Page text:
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J Psychiatry Brain Sci. 2021;6:e210017. https://doi.org/10.20900/jpbs.20210017
Department of Psychiatry, University of California, San Francisco, CA-94143, USA, Tel.: +1-415-476-6888; Fax: +1-415-502-4302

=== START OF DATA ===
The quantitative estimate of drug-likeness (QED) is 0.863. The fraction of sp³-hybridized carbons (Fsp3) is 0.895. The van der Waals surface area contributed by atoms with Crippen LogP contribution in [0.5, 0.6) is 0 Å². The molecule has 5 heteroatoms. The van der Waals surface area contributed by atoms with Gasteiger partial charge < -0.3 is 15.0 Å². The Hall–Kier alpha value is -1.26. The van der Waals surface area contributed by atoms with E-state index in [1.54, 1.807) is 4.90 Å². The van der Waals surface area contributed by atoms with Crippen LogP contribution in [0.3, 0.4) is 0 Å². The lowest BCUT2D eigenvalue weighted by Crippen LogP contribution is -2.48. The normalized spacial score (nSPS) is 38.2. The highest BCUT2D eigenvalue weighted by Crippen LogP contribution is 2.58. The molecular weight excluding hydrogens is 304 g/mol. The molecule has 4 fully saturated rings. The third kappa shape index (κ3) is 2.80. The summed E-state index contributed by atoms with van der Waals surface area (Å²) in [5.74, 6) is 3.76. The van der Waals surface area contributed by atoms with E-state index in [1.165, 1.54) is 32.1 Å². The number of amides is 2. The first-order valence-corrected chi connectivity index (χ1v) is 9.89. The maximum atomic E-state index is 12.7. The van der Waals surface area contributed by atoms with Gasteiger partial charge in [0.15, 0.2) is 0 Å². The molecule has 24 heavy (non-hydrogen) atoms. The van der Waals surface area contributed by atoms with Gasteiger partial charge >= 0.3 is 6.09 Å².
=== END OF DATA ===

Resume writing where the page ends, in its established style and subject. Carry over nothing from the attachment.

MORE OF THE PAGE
Schizophrenia is a disorder of the self. In particular, patients show cardinal deficits in self-agency (i.e., the experience and awareness of being the agent of one’s own thoughts and actions) that directly contribute to positive psychotic symptoms of hallucinations and delusions and distort reality monitoring (defined as distinguishing self-generated information from externally-derived information). Predictive coding models suggest that the experience of self-agency results from a minimal prediction error between the predicted sensory consequence of a self-generated action and the actual outcome. In other words, the experience of self-agency is thought to be driven by making reliable predictions about the expected outcomes of one’s own actions. Most of the agency literature has focused on the motor system; here we present a novel viewpoint that examines agency from a different lens using distinct tasks of reality monitoring and speech monitoring. The self-prediction mechanism that leads to self-agency is necessary for reality monitoring in that self-predictions represent a critical precursor for the successful encoding and memory retrieval of one’s own thoughts and actions during reality monitoring to enable accurate self-agency judgments (i.e., accurate identification of self-generated information). This self-prediction mechanism is also critical for speech monitoring where we continually compare auditory feedback (i.e., what we hear ourselves say) with what we expect to hear. Prior research has shown that the medial prefrontal cortex (mPFC) may represent one potential neural substrate of this self-prediction mechanism. Unfortunately, patients with schizophrenia (SZ) show mPFC hypoactivity associated with self-agency impairments on reality and speech monitoring tasks, as well as aberrant mPFC functional connectivity during intrinsic measures of agency during resting states that predicted worsening psychotic symptoms. Causal neurostimulation and neurofeedback techniques can move the frontiers of schizophrenia research into a new era where we implement techniques to manipulate excitability in key neural regions, such as the mPFC, to modulate patients’ reliance on self-prediction mechanisms on distinct tasks of reality and speech monitoring. We hypothesize these findings will show that mPFC provides a unitary basis for self-agency, driven by reliance on self-prediction mechanisms, which will facilitate the development of new targeted treatments in patients with schizophrenia.